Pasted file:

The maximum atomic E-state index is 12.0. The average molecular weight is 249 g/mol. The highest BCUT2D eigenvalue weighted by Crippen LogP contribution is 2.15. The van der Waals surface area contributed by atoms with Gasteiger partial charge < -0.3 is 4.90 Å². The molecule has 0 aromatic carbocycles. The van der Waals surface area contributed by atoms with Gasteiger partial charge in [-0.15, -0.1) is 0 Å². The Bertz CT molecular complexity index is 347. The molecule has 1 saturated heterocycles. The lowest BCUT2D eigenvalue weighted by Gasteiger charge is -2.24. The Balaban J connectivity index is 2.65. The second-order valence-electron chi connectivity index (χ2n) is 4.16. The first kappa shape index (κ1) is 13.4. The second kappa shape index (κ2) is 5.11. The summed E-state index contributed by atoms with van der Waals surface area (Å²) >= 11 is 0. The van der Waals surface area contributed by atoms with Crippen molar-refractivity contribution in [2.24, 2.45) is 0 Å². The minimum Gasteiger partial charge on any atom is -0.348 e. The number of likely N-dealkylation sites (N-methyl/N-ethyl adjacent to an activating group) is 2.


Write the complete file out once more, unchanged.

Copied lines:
The maximum atomic E-state index is 12.0. The average molecular weight is 249 g/mol. The highest BCUT2D eigenvalue weighted by Crippen LogP contribution is 2.15. The van der Waals surface area contributed by atoms with Gasteiger partial charge < -0.3 is 4.90 Å². The molecule has 0 aromatic carbocycles. The van der Waals surface area contributed by atoms with Gasteiger partial charge in [-0.15, -0.1) is 0 Å². The Bertz CT molecular complexity index is 347. The molecule has 1 saturated heterocycles. The lowest BCUT2D eigenvalue weighted by Gasteiger charge is -2.24. The Balaban J connectivity index is 2.65. The second-order valence-electron chi connectivity index (χ2n) is 4.16. The first kappa shape index (κ1) is 13.4. The second kappa shape index (κ2) is 5.11. The summed E-state index contributed by atoms with van der Waals surface area (Å²) >= 11 is 0. The van der Waals surface area contributed by atoms with Crippen molar-refractivity contribution in [2.24, 2.45) is 0 Å². The minimum Gasteiger partial charge on any atom is -0.348 e. The number of likely N-dealkylation sites (N-methyl/N-ethyl adjacent to an activating group) is 2.